White Pine Touring is offering a historic sites bike tour May through October. They start with a shuttle up to Stein Eriksen Lodge at Silver Lake, then head down Royal Street and stop at all the sites and listen to some history about Park City. The ride goes to several historic sites around PC, which include mining, folklore and cultural venues. This ride is mild and mostly downhill. Enjoy the town, the history and the ride. Cost is $49.99 per person, two-person minimum with bike included. Those interested should meet at the White Pine Touring retail location at 1790 Bonanza Dr. All participants need to sign release form prior to departure, please arrive 15 minutes early for a bike fit. The tour is three hours long. Maximum of eight people per guide. Larger groups may be accommodated with multiple guides. The final destination is White Pine Touring where the bikes will be returned. To sign up, call 649-8710. Have credit card information, desired time and date and the height of the person and bike size needed ready.
Water ramp camp
Come out and learn from one of the best-known freeride women skiers in the business, Ashley Battersby, at the Steezen for a Reezen Women’s Freeride Summer Water Ramp Camp at the Utah Olympic Park (UOP). The UOP is where all the Olympic athletes and all of the biggest names in freeride train during the summer. Battersby, voted one of the top five women freeriders in the world by Powder Magazine, along with coaches Mike Hanley, Mick Berry and Tyler Battersby will offer three five-day sessions fro $650. Instruction is all day from 9 a.m. to 3 p.m. The three sessions run June 19 23, July 10 14 and another to be determined in early August. For more information, contact Battersby at Ashley45am Monday Friday to hear these reports. KTMP is your hometown classic country radio station located at 260 North Main Street in Heber City. For more information call (435) 657-1340. Bottom of Form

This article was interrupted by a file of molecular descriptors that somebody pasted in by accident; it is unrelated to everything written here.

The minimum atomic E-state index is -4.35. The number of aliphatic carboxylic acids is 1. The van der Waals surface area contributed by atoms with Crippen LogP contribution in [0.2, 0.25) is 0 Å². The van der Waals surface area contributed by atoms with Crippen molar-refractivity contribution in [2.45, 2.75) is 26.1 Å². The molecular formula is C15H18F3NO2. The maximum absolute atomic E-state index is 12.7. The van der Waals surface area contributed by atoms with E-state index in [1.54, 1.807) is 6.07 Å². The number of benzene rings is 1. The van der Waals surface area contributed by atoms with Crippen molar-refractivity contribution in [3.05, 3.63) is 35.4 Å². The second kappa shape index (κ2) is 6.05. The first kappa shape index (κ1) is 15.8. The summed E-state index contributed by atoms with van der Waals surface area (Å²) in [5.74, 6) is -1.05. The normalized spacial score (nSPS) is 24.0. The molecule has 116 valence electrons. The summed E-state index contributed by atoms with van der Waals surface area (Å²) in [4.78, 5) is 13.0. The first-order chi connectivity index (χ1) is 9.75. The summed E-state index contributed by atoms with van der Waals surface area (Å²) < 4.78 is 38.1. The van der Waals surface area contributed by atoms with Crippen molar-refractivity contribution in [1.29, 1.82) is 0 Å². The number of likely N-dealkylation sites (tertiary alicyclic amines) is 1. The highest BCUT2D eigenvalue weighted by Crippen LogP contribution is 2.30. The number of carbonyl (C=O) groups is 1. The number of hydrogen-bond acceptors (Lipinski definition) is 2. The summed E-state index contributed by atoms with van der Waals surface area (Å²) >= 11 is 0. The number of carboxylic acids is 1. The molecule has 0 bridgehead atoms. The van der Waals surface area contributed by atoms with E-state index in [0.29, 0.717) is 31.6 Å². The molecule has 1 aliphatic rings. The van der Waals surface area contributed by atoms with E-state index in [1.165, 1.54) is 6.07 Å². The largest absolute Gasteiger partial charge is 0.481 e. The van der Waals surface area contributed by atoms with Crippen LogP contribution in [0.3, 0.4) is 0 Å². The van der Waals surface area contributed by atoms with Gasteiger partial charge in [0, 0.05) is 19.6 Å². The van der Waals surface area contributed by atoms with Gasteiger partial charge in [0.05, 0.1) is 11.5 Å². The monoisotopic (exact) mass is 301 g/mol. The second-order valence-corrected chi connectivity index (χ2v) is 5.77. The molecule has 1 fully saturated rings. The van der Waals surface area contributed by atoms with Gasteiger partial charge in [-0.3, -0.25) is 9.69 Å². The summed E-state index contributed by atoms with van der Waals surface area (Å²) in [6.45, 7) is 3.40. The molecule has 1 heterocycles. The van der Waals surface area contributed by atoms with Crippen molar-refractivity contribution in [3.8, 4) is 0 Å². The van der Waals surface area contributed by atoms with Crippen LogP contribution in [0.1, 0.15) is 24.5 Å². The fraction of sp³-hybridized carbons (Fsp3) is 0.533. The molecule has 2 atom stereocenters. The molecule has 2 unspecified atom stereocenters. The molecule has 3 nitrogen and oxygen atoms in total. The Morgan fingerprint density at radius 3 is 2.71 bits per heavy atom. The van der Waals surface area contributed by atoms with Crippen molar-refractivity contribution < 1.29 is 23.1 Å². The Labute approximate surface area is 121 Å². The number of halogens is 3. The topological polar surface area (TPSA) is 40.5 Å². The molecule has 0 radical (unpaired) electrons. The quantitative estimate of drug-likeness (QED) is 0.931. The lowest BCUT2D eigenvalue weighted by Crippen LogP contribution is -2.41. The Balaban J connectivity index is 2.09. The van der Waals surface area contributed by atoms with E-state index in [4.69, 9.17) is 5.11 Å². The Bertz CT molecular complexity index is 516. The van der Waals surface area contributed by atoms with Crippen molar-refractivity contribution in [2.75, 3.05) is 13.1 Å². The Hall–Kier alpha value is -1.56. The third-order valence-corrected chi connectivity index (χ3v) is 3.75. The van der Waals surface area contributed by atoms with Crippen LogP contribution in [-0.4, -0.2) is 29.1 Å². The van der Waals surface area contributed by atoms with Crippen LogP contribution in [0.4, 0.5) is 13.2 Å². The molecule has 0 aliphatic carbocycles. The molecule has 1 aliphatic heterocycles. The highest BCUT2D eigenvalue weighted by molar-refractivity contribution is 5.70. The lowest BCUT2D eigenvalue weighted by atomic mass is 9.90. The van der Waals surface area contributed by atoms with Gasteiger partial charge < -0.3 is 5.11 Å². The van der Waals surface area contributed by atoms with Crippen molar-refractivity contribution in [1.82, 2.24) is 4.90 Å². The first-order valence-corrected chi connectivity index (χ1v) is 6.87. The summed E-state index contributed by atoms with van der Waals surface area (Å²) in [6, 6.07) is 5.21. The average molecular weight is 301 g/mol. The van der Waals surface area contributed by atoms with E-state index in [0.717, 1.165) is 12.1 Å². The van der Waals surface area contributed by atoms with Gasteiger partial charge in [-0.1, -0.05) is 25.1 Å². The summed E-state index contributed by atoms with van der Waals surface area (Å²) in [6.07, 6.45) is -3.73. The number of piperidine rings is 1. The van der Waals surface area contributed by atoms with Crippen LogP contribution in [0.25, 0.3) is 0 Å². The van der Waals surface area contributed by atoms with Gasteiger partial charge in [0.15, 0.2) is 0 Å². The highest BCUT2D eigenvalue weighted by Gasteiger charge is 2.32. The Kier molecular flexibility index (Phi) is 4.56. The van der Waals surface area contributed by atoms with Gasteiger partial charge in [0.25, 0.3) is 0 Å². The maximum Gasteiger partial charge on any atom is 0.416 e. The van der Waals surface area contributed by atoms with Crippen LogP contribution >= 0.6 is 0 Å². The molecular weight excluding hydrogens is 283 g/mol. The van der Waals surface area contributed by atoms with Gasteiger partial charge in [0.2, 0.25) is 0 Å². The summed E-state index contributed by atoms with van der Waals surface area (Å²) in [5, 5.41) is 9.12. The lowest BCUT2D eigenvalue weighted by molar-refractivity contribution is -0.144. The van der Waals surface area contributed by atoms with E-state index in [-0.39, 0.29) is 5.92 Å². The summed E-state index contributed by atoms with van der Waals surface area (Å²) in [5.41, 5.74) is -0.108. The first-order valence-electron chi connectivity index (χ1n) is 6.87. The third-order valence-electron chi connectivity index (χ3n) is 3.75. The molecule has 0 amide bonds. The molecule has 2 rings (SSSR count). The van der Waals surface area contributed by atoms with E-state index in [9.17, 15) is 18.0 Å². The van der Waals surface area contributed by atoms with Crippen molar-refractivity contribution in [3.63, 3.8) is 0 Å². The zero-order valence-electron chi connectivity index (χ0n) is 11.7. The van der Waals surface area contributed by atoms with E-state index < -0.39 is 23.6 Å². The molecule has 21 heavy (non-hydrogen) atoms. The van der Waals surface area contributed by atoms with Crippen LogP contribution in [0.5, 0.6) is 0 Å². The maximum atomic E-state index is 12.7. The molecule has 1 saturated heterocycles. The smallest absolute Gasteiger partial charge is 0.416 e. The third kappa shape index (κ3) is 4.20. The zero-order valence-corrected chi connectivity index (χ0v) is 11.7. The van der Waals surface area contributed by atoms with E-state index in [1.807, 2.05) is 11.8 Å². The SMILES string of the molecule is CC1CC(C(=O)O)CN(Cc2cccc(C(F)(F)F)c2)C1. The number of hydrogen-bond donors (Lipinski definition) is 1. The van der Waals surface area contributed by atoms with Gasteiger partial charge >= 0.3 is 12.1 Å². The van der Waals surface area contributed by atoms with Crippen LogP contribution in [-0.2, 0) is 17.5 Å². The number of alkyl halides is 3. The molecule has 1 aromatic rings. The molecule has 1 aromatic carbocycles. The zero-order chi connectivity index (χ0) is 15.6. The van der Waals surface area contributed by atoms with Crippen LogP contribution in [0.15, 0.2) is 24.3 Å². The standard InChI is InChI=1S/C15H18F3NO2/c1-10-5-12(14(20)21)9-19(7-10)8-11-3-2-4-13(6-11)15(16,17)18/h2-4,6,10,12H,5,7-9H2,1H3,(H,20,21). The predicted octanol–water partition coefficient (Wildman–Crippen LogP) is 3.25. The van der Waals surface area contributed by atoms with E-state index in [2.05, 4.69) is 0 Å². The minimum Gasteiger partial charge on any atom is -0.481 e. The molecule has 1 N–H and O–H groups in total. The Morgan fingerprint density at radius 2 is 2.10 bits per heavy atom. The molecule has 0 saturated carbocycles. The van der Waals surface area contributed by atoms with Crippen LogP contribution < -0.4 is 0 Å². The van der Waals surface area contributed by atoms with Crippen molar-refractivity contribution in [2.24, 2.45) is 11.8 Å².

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Summit County heard from the Park City Community Foundation that the county’s $1 million grant last year likely helped hundreds of people avoid homelessness. The nonprofit’s representatives said open lines of communication were key to ensuring that grant money went where it was needed.